Citizenship is here to stay! Reactions to the DFE final National Curriculum for 2014

Wednesday 18 September 2013

After three years of campaigning and uncertainty, Government has published a revised National Curriculum for secondary schools in England. Citizenship has a clear and important role and remains a statutory subject for 11-16 year olds. Citizenship is here to stay!

Michael Gove

Michael Gove

Secretary of State for Education, Michael Gove MP launched the revised National Curriculum in a statement to Parliament last week.

‘The new national curriculum that we published yesterday has been developed with due regard to the views of subject experts and teachers and to the findings of international best practice comparisons. In response to representations made during the recent consultation period, changes have been made to improve clarity, precision and consistency of the content.

The new national curriculum will provide a rigorous basis for teaching, a benchmark for all schools to improve their performance, and will give children and parents a better guarantee that every student will acquire the knowledge and skills to succeed in the modern world.’

Reactions to the revised National Curriculum from Democratic Life supporters have been arriving thick and fast.

Former Secretary of State for Education and Democratic Life supporter, David Blunkett MP said,

‘The purpose of Citizenship is to educate our young people about democracy.  To ensure that they have the knowledge and skills to debate political questions and get actively involved together in solving problems in their own communities as well as their interest in global issues. Michael Gove’s decision to first retain and now strengthen Citizenship with these revisions sends a very clear message to Heads and governors. This is an important curriculum subject for which they are accountable. This means setting high expectations of all pupils, providing rigorous Citizenship teaching and proper subject resourcing.  I would like to thank everyone who has worked so hard to turn this around, against all the odds.’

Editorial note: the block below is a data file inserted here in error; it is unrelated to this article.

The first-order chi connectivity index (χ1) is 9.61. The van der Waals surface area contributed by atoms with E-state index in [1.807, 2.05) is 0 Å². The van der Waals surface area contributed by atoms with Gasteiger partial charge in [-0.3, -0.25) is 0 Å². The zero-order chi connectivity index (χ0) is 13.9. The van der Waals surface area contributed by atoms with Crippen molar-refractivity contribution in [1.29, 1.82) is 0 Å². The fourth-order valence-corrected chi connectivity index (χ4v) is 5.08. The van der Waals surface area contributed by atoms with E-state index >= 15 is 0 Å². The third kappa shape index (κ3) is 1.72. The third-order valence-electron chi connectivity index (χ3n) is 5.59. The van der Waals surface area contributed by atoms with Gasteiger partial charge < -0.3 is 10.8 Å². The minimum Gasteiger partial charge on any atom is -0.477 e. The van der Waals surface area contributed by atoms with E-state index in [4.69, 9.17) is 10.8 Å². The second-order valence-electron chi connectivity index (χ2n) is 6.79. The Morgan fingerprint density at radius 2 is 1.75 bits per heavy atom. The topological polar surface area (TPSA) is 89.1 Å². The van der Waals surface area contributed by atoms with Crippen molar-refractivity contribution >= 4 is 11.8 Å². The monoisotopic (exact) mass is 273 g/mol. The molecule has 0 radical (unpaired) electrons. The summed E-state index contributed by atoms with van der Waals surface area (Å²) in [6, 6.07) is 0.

The final version of the National Curriculum published on 11 September 2013 is a significant improvement on consultation drafts and represents a clear strengthening of the subject by Ministers.

Liz Moorse, Chair of Democratic Life said, ‘We are delighted that the hard work of Democratic Life supporters has paid off – to all of you we say a huge thank you. We kept going until the last moment to seek improvements and ensure the revised curriculum more closely reflects the spirit and principles of the subject first articulated by Bernard Crick. Now we have to work to ensure all schools re-engage with Citizenship and provide the high quality teaching that children deserve .’